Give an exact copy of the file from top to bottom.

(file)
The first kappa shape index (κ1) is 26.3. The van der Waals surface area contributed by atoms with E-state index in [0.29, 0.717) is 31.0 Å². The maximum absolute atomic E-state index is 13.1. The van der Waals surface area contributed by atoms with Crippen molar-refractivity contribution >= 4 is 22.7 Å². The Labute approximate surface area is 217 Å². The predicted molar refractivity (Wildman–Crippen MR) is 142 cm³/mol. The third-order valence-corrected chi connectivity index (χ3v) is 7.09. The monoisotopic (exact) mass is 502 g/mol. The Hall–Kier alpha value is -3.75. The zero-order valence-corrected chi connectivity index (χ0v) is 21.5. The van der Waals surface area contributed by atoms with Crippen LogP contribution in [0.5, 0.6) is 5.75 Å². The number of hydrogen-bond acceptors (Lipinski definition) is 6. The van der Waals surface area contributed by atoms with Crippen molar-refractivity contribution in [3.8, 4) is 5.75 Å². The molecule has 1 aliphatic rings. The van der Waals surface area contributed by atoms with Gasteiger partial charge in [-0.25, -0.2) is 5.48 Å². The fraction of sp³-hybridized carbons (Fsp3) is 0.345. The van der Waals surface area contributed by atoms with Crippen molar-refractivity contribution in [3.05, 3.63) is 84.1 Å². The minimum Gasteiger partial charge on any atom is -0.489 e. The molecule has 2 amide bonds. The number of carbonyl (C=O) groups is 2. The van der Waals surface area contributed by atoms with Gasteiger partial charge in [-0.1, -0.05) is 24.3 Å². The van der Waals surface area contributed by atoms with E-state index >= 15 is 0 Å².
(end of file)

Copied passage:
The first kappa shape index (κ1) is 26.3. The van der Waals surface area contributed by atoms with E-state index in [0.29, 0.717) is 31.0 Å². The maximum absolute atomic E-state index is 13.1. The van der Waals surface area contributed by atoms with Crippen molar-refractivity contribution >= 4 is 22.7 Å². The Labute approximate surface area is 217 Å². The predicted molar refractivity (Wildman–Crippen MR) is 142 cm³/mol. The third-order valence-corrected chi connectivity index (χ3v) is 7.09. The monoisotopic (exact) mass is 502 g/mol. The Hall–Kier alpha value is -3.75. The zero-order valence-corrected chi connectivity index (χ0v) is 21.5. The van der Waals surface area contributed by atoms with Crippen LogP contribution in [0.5, 0.6) is 5.75 Å². The number of hydrogen-bond acceptors (Lipinski definition) is 6. The van der Waals surface area contributed by atoms with Crippen molar-refractivity contribution in [3.8, 4) is 5.75 Å². The molecule has 1 aliphatic rings. The van der Waals surface area contributed by atoms with Gasteiger partial charge in [-0.25, -0.2) is 5.48 Å². The fraction of sp³-hybridized carbons (Fsp3) is 0.345. The van der Waals surface area contributed by atoms with Crippen molar-refractivity contribution in [3.05, 3.63) is 84.1 Å². The minimum Gasteiger partial charge on any atom is -0.489 e. The molecule has 2 amide bonds. The number of carbonyl (C=O) groups is 2. The van der Waals surface area contributed by atoms with Gasteiger partial charge in [-0.1, -0.05) is 24.3 Å². The van der Waals surface area contributed by atoms with E-state index >= 15 is 0 Å².